INTERNATIONAL ARMED CONFLICTS - The case of Hassan v. the United Kingdom concerned the acts of British armed forces in Iraq, extra-territorial jurisdiction and the application of the European Convention of Human Rights in the context of an international armed conflict. In particular, this was the first case in which a contracting State had requested the Court to disapply its obligations under Article 5 or in some other way to interpret them in the light of powers of detention available to it under international humanitarian law. An Iraqi national, Tarek Hassan, was captured by the British armed forces and his detention at Camp Bucca in southeastern Iraq during the hostilities in 2003. His brother claims that Tarek was under the control of British forces, and that his dead body was subsequently found bearing marks of torture and execution.
In its Grand Chamber judgment1 the Court held, unanimously, that the capture and detention of Mr Hassan was not arbitrary. Tarek Hassan had been within the jurisdiction of the United Kingdom between the time of his arrest by British troops, in April 2003, until his release from the bus that had taken him from Camp Bucca under military escort to a drop-off point, in May 2003; but by 13 votes to 4, that there had been no violation of Article 5 §§ 1, 2 , 3 or 4 (right to liberty and security) of the European Convention on Human Rights as concerned the actual capture and detention of Tarek Hassan. The Court decided that international humanitarian law and the European Convention both provided safeguards from arbitrary detention in time of armed conflict and that the grounds of permitted deprivation of liberty set out in Article 5 of the Convention should be accommodated, as far as possible, with the taking of prisoners of war and the detention of civilians who pose a risk to security under the Third and Fourth Geneva Conventions. In the present case, it found that there had been legitimate grounds under international law for capturing and detaining Tarek Hassan, who had been found by British troops, armed and on the roof of his brother’s house, where other weapons and documents of a military intelligence value had been retrieved. Moreover, following his admission to Camp Bucca, he had been subjected to a screening process, which established that he was a civilian who did not pose a threat to security and led to his being cleared for release. Tarek Hassan’s capture and detention had not therefore been arbitrary.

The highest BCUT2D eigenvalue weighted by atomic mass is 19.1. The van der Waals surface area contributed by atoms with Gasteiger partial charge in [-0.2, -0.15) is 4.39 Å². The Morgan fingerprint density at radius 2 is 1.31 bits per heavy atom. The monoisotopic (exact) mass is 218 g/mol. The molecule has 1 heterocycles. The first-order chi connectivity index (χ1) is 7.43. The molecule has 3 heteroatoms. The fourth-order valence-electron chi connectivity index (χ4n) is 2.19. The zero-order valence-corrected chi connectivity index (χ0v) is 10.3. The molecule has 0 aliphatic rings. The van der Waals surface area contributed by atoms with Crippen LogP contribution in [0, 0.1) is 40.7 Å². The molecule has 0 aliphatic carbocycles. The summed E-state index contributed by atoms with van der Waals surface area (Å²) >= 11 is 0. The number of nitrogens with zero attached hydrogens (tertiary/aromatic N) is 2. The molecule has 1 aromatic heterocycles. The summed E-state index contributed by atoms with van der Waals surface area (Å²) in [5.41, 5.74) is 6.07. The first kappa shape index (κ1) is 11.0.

"108. The Court’s starting point is to observe that during the period in question in Iraq, all parties involved were High Contracting Parties to the Four Geneva Conventions, which apply in situations of international armed conflict and partial or total occupation of the territory of a High Contracting Party (see Article 2, common to the four Geneva Conventions, set out in paragraph 33 above). It is clear, therefore, that whether the situation in South East Iraq in late April and early May 2003 is characterised as one of occupation or of active international armed conflict, the four Geneva Conventions were applicable.